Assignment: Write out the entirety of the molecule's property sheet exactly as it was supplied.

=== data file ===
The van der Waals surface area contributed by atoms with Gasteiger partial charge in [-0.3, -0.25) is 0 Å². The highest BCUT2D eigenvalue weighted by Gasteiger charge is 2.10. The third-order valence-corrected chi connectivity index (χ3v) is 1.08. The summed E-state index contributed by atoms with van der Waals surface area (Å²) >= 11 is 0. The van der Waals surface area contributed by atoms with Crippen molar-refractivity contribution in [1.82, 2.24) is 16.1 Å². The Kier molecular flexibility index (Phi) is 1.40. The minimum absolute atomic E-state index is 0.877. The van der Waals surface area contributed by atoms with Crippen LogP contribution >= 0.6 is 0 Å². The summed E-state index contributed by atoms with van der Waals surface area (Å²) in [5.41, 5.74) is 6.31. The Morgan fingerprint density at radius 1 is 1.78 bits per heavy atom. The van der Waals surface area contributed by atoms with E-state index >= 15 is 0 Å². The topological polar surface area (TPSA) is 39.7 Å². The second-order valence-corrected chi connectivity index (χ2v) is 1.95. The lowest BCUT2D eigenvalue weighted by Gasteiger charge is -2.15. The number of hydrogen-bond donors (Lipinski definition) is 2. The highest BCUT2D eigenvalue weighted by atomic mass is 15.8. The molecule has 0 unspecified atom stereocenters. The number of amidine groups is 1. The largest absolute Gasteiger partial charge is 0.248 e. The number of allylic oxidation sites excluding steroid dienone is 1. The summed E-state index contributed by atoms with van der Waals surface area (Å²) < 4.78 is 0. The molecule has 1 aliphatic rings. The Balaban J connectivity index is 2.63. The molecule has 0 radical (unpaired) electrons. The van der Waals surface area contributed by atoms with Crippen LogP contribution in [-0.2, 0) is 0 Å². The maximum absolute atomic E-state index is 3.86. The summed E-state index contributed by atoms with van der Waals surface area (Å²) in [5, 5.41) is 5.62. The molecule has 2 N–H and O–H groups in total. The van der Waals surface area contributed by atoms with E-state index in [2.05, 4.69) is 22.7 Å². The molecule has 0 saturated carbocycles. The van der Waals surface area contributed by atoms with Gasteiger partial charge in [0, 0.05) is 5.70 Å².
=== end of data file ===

The van der Waals surface area contributed by atoms with Gasteiger partial charge in [-0.3, -0.25) is 0 Å². The highest BCUT2D eigenvalue weighted by Gasteiger charge is 2.10. The third-order valence-corrected chi connectivity index (χ3v) is 1.08. The summed E-state index contributed by atoms with van der Waals surface area (Å²) >= 11 is 0. The van der Waals surface area contributed by atoms with Crippen molar-refractivity contribution in [1.82, 2.24) is 16.1 Å². The Kier molecular flexibility index (Phi) is 1.40. The minimum absolute atomic E-state index is 0.877. The van der Waals surface area contributed by atoms with Crippen LogP contribution >= 0.6 is 0 Å². The summed E-state index contributed by atoms with van der Waals surface area (Å²) in [5.41, 5.74) is 6.31. The Morgan fingerprint density at radius 1 is 1.78 bits per heavy atom. The van der Waals surface area contributed by atoms with E-state index >= 15 is 0 Å². The topological polar surface area (TPSA) is 39.7 Å². The second-order valence-corrected chi connectivity index (χ2v) is 1.95. The lowest BCUT2D eigenvalue weighted by Gasteiger charge is -2.15. The number of hydrogen-bond donors (Lipinski definition) is 2. The highest BCUT2D eigenvalue weighted by atomic mass is 15.8. The molecule has 0 unspecified atom stereocenters. The number of amidine groups is 1. The largest absolute Gasteiger partial charge is 0.248 e. The number of allylic oxidation sites excluding steroid dienone is 1. The summed E-state index contributed by atoms with van der Waals surface area (Å²) < 4.78 is 0. The molecule has 1 aliphatic rings. The Balaban J connectivity index is 2.63. The molecule has 0 radical (unpaired) electrons. The van der Waals surface area contributed by atoms with Crippen LogP contribution in [-0.2, 0) is 0 Å². The maximum absolute atomic E-state index is 3.86. The summed E-state index contributed by atoms with van der Waals surface area (Å²) in [5, 5.41) is 5.62. The molecule has 2 N–H and O–H groups in total. The van der Waals surface area contributed by atoms with E-state index in [2.05, 4.69) is 22.7 Å². The molecule has 0 saturated carbocycles. The van der Waals surface area contributed by atoms with Gasteiger partial charge in [0, 0.05) is 5.70 Å².